On March 29, Stephon Marbury announced his plan to provide his hometown of New York City 10 million masks to aid COVID-19 health care providers and first responders.
Speaking on video from China, Marbury, who grew up in Coney Island, Brooklyn, said: “I’ve lost loved ones to this invisible monster. I have a cousin who died yesterday due to the coronavirus. My family is dealing with a very difficult time. So I’m here to do all I can do to help. I’m worried about New York, I’m deeply concerned.”
According to the New York Post, Marbury’s contact in China would sell the former Knick 10 million crucial N95 masks “at cost”, which comes to $2.75 each. The masks will be disseminated 2 million at a time over a five-week period, according to the New York tabloid.
How good a deal is that in these times? Well according to Bob Ivry and Brandon Kochkodin of Bloomberg, New York Governor Andrew Cuomo said suppliers were trying to sell masks for a whopping $7.50 each, well above the $2.75 price tag Marbury is receiving.
Marbury’s goodwill might come as a surprise to some, as he was often portrayed as a selfish malcontent during his NBA playing days, but his generosity off the court has been consistent for years.
Currently a coach for the Beijing Royal Fighters, Marbury won three titles with the Beijing Ducks, and was honored with a statue and a Marbury Museum. It was his philanthropy and community work, however, that led to him being named one of Beijing’s Top Ten “Model Citizens”, the first foreigner to achieve the honor.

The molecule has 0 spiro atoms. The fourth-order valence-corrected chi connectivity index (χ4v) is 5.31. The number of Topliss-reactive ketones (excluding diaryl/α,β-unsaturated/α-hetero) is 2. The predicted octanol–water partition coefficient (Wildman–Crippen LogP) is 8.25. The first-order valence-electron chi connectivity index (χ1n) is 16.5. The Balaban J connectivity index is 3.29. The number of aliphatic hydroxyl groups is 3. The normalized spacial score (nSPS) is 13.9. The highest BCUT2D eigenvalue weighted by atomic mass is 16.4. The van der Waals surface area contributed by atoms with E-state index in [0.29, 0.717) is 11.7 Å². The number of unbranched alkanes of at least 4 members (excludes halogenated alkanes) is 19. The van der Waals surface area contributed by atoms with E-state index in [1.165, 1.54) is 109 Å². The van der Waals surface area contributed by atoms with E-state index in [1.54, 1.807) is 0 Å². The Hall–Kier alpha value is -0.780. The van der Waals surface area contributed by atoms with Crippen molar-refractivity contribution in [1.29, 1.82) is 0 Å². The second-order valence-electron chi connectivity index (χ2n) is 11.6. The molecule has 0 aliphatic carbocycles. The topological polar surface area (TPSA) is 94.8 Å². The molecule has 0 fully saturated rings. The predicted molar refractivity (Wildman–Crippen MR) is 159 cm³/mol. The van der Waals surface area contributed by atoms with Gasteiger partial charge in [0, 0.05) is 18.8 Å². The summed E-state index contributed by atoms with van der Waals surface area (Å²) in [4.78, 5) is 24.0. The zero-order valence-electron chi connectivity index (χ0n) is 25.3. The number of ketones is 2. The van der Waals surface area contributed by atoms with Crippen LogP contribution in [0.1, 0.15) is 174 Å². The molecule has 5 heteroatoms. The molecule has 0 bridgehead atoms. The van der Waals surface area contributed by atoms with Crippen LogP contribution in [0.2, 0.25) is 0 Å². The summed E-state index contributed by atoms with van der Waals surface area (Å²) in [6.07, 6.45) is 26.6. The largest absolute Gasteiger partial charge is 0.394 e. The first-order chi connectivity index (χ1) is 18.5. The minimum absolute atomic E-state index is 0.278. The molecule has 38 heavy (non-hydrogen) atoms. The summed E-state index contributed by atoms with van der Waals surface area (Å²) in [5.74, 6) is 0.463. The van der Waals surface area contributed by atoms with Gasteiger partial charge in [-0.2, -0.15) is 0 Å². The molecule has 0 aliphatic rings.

In 2018, Marbury received a Pioneer Award recognizing significant contributions to the U.S.-China relationship.
While with the Knicks in 2007, Marbury donated $4 million to New York City police, firefighters, EMS and teachers.
“If it saves more lives, I’m down for that”, Marbury said at the time. “As far as making a difference in that manner, I feel compelled to do that. After 9/11, and all the families that have lost loved ones, it was a big hit to the city and to the world”
His philanthropy and compassion was not limited to New York. After Hurricane Katrina in 2005, Marbury pledged $500,000 to Katrina victims. An emotional Marbury announced his pledge like this: “You see little babies floating in the river. It’s amazing. It’s amazing these people are still just going. You complain about the little things. But we’re just so fortunate to breathe and walk knowing all of this is going on.”
Although he lives in China now, Marbury said yesterday, “Brooklyn is my home. Coney Island is my foundation of who I am today.”
It always has been. Marbury routinely invested in Coney Island. This included “Starbury GiveBack Days” where he would bring two 18-wheelers full of free clothing, sneakers and other merchandise. In 2006, Marbury, while remembering his own humble Brooklyn beginnings, established the “Starbury One”, a revolutionary $15 sneaker that Dallas Mavericks owner, Mark Cuban, called “the biggest business story of the year.” Despite business growing pains and initially going out of business, Marbury helped inspire other basketball stars and celebrities to make their own reduced-price sneakers and fashion lines.
“The big picture is not having a $200 pair of sneakers when your mother’s income is $15,000,” Marbury said at the time. “When you walk into a store, you are not being held hostage any more.”
The former All-Star is applying the same “people over profit” logic to the pandemic after learning of New York State’s lack of masks and their current astronomical price.
Marbury isn’t the first or only athlete stepping up in this moment of global crisis. Whether it’s Lionel Messi or a slew of NBA players, they all deserve huge props. Just remember that whether you knew it or not, Marbury has been this same guy for years.